4. A blind mountain is a movie I HIGHLY recommend everyone to watch on issues like this one. It is a chinese film directed by Li Yang that follows a woman kidnapped and sold for marriage to a male in a small rural village. The village has a huge lack of females primarily due to both the one-child policy and the desire to have a male heir. Fair warning, it is an intense movie and a fairly dark view of the treatment of women in a old-fashioned rural village, especially this particular village has bought multiple women for wives. The Chinese government has (for obvious reasons) banned this movie from China and multiple endings/versions exist to comply with certain rules depending on which country the movie is being shown.

    I do not doubt that events like these are happening at a much higher rate than before. It’s difficult to imagine such a huge disparity between genders. I am worried and curious to see the economic and further social impact on China in the future with the Chinese males of this generation.

  5. This is a really interesting article, and one that may be relevant in every country given the startling rate of social change across the world today. Like the comments above, I wonder how accurate the 2% figure actual is. I also wonder if this severe disparity will result in an even more extreme slowdown in population growth as fewer people get married and have kids over the next two decades.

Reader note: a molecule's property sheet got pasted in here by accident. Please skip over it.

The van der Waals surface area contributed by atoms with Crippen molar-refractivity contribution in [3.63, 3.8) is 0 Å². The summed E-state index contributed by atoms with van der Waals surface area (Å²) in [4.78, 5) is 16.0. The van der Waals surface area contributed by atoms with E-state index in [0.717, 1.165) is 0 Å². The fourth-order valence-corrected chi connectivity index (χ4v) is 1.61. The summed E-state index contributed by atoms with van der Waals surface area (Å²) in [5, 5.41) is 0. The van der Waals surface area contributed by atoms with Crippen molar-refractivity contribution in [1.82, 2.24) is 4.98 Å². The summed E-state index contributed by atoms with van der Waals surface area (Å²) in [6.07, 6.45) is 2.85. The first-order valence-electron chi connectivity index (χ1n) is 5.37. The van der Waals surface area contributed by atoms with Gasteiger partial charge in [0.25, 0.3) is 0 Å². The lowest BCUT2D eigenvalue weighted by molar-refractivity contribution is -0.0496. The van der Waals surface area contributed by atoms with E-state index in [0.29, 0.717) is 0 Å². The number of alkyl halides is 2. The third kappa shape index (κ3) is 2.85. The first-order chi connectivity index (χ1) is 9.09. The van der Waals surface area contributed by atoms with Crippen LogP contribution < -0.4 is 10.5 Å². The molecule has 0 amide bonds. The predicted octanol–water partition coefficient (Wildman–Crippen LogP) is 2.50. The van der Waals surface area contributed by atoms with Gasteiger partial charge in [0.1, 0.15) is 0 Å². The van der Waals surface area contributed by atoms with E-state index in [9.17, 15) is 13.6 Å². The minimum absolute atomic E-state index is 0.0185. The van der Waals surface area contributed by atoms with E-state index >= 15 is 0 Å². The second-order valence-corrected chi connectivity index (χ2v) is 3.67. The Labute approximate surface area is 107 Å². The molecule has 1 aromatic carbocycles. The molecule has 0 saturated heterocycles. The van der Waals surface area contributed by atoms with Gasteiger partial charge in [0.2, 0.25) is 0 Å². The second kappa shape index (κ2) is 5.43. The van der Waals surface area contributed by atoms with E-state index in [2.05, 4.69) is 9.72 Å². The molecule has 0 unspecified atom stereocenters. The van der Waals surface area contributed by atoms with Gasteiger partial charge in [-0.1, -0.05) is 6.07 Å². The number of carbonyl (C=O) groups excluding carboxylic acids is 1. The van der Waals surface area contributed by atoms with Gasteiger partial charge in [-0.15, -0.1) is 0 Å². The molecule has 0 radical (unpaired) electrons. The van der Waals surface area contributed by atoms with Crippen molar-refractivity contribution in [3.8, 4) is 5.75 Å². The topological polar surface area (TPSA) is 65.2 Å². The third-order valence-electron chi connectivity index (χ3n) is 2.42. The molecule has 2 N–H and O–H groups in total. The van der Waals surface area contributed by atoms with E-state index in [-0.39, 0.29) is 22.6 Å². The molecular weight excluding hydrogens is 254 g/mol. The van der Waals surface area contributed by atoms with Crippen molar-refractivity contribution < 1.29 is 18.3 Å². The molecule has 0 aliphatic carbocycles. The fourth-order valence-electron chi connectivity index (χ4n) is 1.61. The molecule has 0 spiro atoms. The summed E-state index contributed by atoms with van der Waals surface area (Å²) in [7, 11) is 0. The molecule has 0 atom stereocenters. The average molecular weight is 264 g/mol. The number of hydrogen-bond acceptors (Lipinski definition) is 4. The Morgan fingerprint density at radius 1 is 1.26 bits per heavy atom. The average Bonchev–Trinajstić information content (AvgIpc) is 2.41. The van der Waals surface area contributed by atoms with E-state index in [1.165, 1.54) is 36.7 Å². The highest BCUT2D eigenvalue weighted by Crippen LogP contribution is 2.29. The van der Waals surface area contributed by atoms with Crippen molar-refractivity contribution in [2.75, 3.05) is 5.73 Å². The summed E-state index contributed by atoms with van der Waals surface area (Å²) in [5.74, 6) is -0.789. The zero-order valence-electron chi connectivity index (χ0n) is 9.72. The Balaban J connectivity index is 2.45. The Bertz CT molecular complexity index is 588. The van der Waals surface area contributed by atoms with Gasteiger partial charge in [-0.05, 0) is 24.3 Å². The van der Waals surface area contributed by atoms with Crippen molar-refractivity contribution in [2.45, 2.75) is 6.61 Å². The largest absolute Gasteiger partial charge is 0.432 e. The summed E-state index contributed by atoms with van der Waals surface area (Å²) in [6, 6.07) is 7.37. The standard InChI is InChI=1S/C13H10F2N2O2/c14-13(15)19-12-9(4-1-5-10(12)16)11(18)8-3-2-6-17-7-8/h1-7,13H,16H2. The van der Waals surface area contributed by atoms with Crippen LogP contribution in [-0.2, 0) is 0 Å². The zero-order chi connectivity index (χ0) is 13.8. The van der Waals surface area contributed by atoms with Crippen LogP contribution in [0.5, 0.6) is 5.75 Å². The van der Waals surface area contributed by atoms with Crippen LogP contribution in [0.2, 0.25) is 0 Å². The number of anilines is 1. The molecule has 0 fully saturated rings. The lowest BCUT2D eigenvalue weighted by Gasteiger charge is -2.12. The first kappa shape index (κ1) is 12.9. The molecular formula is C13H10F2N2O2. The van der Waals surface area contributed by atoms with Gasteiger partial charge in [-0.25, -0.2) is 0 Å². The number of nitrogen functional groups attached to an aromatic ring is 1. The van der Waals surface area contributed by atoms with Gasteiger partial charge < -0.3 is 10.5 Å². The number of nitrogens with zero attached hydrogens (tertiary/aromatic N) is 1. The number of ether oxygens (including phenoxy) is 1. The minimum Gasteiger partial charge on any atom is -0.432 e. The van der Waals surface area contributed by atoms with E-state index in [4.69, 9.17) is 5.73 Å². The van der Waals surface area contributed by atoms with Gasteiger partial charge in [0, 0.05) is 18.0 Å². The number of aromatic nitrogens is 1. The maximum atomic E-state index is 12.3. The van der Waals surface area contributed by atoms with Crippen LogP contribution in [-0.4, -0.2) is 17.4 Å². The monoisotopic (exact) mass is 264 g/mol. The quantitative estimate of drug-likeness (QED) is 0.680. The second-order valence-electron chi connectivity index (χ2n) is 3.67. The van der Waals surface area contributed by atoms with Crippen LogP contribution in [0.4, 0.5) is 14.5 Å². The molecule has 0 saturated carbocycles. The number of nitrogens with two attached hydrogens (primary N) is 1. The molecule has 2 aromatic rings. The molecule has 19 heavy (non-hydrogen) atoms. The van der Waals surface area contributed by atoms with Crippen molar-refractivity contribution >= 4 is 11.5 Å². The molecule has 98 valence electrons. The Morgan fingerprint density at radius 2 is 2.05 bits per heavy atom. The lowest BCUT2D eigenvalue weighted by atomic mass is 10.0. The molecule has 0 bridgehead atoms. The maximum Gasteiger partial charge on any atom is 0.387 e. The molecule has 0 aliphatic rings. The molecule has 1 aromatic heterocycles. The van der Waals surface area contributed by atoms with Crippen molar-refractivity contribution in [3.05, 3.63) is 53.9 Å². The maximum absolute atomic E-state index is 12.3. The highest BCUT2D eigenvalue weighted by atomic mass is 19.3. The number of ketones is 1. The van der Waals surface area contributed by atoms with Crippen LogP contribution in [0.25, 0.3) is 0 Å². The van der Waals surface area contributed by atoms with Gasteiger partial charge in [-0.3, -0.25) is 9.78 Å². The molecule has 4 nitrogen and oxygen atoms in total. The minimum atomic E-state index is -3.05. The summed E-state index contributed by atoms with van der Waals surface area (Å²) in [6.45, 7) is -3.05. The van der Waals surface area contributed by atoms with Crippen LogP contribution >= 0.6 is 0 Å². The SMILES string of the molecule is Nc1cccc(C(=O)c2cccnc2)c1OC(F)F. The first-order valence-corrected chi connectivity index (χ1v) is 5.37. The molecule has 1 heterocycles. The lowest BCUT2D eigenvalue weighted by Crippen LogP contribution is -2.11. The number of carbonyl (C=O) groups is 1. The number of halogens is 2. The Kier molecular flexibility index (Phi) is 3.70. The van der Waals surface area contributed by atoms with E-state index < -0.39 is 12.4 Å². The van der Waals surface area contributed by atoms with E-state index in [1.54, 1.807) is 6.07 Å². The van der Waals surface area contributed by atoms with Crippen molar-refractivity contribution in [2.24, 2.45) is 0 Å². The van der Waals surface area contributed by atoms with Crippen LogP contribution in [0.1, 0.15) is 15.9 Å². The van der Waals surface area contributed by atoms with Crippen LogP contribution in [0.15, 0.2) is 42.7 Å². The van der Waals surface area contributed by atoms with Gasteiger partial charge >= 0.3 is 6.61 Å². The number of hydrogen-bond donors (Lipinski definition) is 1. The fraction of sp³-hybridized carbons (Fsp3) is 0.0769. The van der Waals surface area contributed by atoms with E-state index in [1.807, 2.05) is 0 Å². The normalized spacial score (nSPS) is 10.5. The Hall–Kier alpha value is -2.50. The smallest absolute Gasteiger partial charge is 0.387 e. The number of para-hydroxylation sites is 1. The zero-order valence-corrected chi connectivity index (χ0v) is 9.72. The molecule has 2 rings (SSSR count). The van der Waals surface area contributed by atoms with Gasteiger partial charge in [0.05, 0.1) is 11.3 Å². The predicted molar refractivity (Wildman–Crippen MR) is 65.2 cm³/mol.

6. As the prof stated in his response to my ‘Marriage Market’ post, Chinese men are marrying-down at increasingly high rates. Chinese businesses have historically opted to hire male workers, leaving women in low-paying and low-skill jobs. If the reversal of the One Child Policy does not have a substantial effect on China’s gender ratio in the foreseeable future, Chinese men will continue to marry-down in terms of social and economic status. I wonder if women with high levels of education will do the same, or if they will seek suitors of the same status. All hypothetical, but this could potentially create a small cohort of advantaged couples to the rest of the population.

  7. I wonder how this phenomenon will effect marriage rates outside of the country (i.e. Chinese men leaving the country to find a partner). If the number of men finding partners outside of the country increases, will this spur immigration from China into other countries, and if so, what countries will Chinese men most likely gravitate towards?

  8. When I caught wind of the details of the one-child-per-family policy a few years ago, I was unsure as to how many families it truly affected. However, recent data since the relaxation of the policy shows it affected quite a few; 17.9 million children were born last year, an increase of 1.31 million from 2015, and nearly half of the children born were to couples who already had a child.